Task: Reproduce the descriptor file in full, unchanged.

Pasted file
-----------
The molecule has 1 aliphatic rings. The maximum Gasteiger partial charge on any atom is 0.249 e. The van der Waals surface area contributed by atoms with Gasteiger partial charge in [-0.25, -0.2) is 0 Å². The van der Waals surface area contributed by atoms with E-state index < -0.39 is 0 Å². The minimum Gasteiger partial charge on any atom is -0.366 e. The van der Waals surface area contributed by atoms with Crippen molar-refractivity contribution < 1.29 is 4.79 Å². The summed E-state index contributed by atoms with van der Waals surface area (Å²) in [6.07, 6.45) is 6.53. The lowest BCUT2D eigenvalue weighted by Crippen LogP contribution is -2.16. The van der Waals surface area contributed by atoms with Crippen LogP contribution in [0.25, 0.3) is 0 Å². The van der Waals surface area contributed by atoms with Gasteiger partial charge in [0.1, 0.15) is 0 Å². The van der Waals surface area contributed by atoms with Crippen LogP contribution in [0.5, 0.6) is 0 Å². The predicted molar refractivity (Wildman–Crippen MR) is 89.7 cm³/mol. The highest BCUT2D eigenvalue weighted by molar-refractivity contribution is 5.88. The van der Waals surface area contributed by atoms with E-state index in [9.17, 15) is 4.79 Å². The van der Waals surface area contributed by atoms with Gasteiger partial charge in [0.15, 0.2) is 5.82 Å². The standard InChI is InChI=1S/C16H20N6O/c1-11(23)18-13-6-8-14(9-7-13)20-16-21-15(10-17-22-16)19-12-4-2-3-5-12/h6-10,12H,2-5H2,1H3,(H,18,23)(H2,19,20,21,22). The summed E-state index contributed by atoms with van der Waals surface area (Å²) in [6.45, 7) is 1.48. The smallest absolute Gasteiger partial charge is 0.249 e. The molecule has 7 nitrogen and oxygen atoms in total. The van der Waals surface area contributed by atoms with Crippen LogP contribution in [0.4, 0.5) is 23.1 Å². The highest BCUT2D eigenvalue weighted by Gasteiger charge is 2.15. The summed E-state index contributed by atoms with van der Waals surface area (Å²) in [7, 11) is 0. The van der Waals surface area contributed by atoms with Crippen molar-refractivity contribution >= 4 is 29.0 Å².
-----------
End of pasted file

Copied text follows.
The molecule has 1 aliphatic rings. The maximum Gasteiger partial charge on any atom is 0.249 e. The van der Waals surface area contributed by atoms with Gasteiger partial charge in [-0.25, -0.2) is 0 Å². The van der Waals surface area contributed by atoms with E-state index < -0.39 is 0 Å². The minimum Gasteiger partial charge on any atom is -0.366 e. The van der Waals surface area contributed by atoms with Crippen molar-refractivity contribution < 1.29 is 4.79 Å². The summed E-state index contributed by atoms with van der Waals surface area (Å²) in [6.07, 6.45) is 6.53. The lowest BCUT2D eigenvalue weighted by Crippen LogP contribution is -2.16. The van der Waals surface area contributed by atoms with Crippen LogP contribution in [0.25, 0.3) is 0 Å². The van der Waals surface area contributed by atoms with Gasteiger partial charge in [0.1, 0.15) is 0 Å². The van der Waals surface area contributed by atoms with Crippen LogP contribution in [0.5, 0.6) is 0 Å². The predicted molar refractivity (Wildman–Crippen MR) is 89.7 cm³/mol. The highest BCUT2D eigenvalue weighted by molar-refractivity contribution is 5.88. The van der Waals surface area contributed by atoms with E-state index in [9.17, 15) is 4.79 Å². The van der Waals surface area contributed by atoms with Gasteiger partial charge in [0.15, 0.2) is 5.82 Å². The standard InChI is InChI=1S/C16H20N6O/c1-11(23)18-13-6-8-14(9-7-13)20-16-21-15(10-17-22-16)19-12-4-2-3-5-12/h6-10,12H,2-5H2,1H3,(H,18,23)(H2,19,20,21,22). The summed E-state index contributed by atoms with van der Waals surface area (Å²) in [6.45, 7) is 1.48. The smallest absolute Gasteiger partial charge is 0.249 e. The molecule has 7 nitrogen and oxygen atoms in total. The van der Waals surface area contributed by atoms with Crippen LogP contribution in [0.4, 0.5) is 23.1 Å². The highest BCUT2D eigenvalue weighted by Gasteiger charge is 2.15. The summed E-state index contributed by atoms with van der Waals surface area (Å²) in [7, 11) is 0. The van der Waals surface area contributed by atoms with Crippen molar-refractivity contribution >= 4 is 29.0 Å².